As I began writing this post I realized that as of this month, I’ve been blogging for five years now. Isn’t it crazy how time flies? It seems like just yesterday when I started this blog for a grad school project and was reading every book I could possibly get my hands on to learn more about our food system. (Note: Michael Pollan and Marion Nestle are must reads!)
Over the last five years it’s been a pretty cool process to watch my diet and eating style evolve and my food photography improve. I wouldn’t necessarily recommend going back deep into the archives, but if you did you would definitely find some pretty unflattering photos taken under a kitchen light and without any photo editing. Eek.
If you’re a food blogger, I’m sure you already know how important good lighting is in food photography and natural light is always best. As a result of this, my life for the past four and a half years has revolved around daylight and specifically, the sun. (Which, if you know anything about Seattle, you know it’s hard to find!)
This means that I spent all sunny afternoons… in my apartment. Cooking, plating food, and taking photos. Which, believe me, I love doing, but I was also tired of feeling like my blog was ruling my life.
Evidence: It’s a beautiful Saturday in August and I’m… taking food photos… with my cat.
So, when this fall rolled around and I moved into a different apartment, I found myself in a bit of a panic. Not only were the days getting shorter (which every food photographer dreads), but due to the angle of the building, I couldn’t get good natural light from either of the windows. Ahhh!
That was when I had to turn to artificial lighting and, much to my surprise, it has made my life soo much better. I’m really excited to share this tutorial with you on how to use artificial lighting in food photography because if you’re a food blogger, I swear this is going to change your life too.
Tip #1: It’s time to get a good artificial light.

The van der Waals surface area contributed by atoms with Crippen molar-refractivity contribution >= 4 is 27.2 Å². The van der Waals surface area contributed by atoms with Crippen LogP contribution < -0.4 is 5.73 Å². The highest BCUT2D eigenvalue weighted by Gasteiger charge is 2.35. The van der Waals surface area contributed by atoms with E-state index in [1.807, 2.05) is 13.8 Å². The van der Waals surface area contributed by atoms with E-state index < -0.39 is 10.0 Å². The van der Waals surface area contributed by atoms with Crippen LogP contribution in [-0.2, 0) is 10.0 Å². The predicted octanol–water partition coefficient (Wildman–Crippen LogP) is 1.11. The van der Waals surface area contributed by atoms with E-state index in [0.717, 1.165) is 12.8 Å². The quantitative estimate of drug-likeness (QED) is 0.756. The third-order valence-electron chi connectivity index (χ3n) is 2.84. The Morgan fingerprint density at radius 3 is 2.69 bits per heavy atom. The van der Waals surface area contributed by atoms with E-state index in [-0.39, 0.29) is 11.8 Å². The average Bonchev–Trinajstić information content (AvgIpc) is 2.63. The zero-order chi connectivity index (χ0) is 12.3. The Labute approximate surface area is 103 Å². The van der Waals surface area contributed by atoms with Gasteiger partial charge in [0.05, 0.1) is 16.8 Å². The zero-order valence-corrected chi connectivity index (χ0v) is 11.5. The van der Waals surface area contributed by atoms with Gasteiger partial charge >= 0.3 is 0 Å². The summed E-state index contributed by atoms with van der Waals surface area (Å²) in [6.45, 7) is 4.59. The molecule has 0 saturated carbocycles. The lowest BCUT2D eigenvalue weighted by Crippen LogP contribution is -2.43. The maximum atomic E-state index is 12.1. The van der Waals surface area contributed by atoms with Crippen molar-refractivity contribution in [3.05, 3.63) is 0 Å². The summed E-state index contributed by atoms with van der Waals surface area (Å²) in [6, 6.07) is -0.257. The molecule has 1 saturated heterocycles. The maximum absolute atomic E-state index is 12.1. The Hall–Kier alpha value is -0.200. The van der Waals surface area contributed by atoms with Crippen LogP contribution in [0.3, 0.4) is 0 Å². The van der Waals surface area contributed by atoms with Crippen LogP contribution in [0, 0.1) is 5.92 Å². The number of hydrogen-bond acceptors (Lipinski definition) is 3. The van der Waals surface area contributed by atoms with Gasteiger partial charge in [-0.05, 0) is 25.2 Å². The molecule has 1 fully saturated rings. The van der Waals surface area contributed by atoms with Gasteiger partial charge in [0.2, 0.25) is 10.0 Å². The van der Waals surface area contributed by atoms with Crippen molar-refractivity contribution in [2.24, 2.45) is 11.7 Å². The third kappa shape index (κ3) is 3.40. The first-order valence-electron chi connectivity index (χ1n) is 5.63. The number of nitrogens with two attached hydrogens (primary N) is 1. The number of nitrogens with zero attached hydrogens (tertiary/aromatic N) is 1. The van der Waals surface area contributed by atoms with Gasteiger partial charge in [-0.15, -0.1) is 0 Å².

If you’re going to attempt taking food photos indoors, you’ve got to use a light that’s made for photography. I’ve tried the DIY lights from the hardware stores and I’ve tried several large professional lighting kits – yep, the ones with the big white umbrellas – and I have to tell you that none of them compare to this Lowel Ego Digital Imaging tabletop light. I bought this back in September and this has since become my favorite go-to light. It’s compact, fairly affordable ($125 is actually pretty cheap when it comes to artificial lights), and is somehow brighter than the larger lights I’ve used in the past. (You can find the Lowel Ego Digital Imaging light on Amazon.)
Tip #2: Reflect the light!
I always use a reflector (even when I shoot in daylight), but when using artificial lighting, it’s essential to have a reflector because it reduces harsh shadows.
I have a stack of white poster boards from the office supply store I keep around to use as backgrounds and reflectors as needed. (Note: the Lowel Ego light comes with the stand-up reflector you see below)
Tip #3: Turn off all other lights!
Wait, I want as much light as possible, so… shouldn’t leave other lights on?
A good artificial light will mimic daylight so it’s important for all other lights to be turned off. (Otherwise, your photos will get a weird yellow/orange tint that isn’t very attractive for food photos.)
Tip #4 Move around and play around with angles.
The beauty of using artificial lighting is that you can shoot anywhere in your home so use this to your advantage! It took me awhile to realize that I no longer had to shoot right next to the window and recently the floor and my desk have become my two favorite photo spots.
You can also play with different angles and move the light where you want it. Every food photographer has a different style, but I’ve found that putting the artificial lighting source to the side of the food yields the look I like the best. I then will use several reflectors (behind the food, on the other side of the food and sometimes at the front of the food) to reduce harsh shadows and soften the light around the dish.
P.S. If you’re a blogger or food photographer and need more help getting started with artificial lighting or food photography in general, I would definitely recommend checking out Tasty Food Photography. It’s such a great resource for anyone looking to take their photography to the next level!
I hope this inspires you to try shooting with artificial lighting! And, if you have artificial lighting tips of your own, please share them in the comments below!4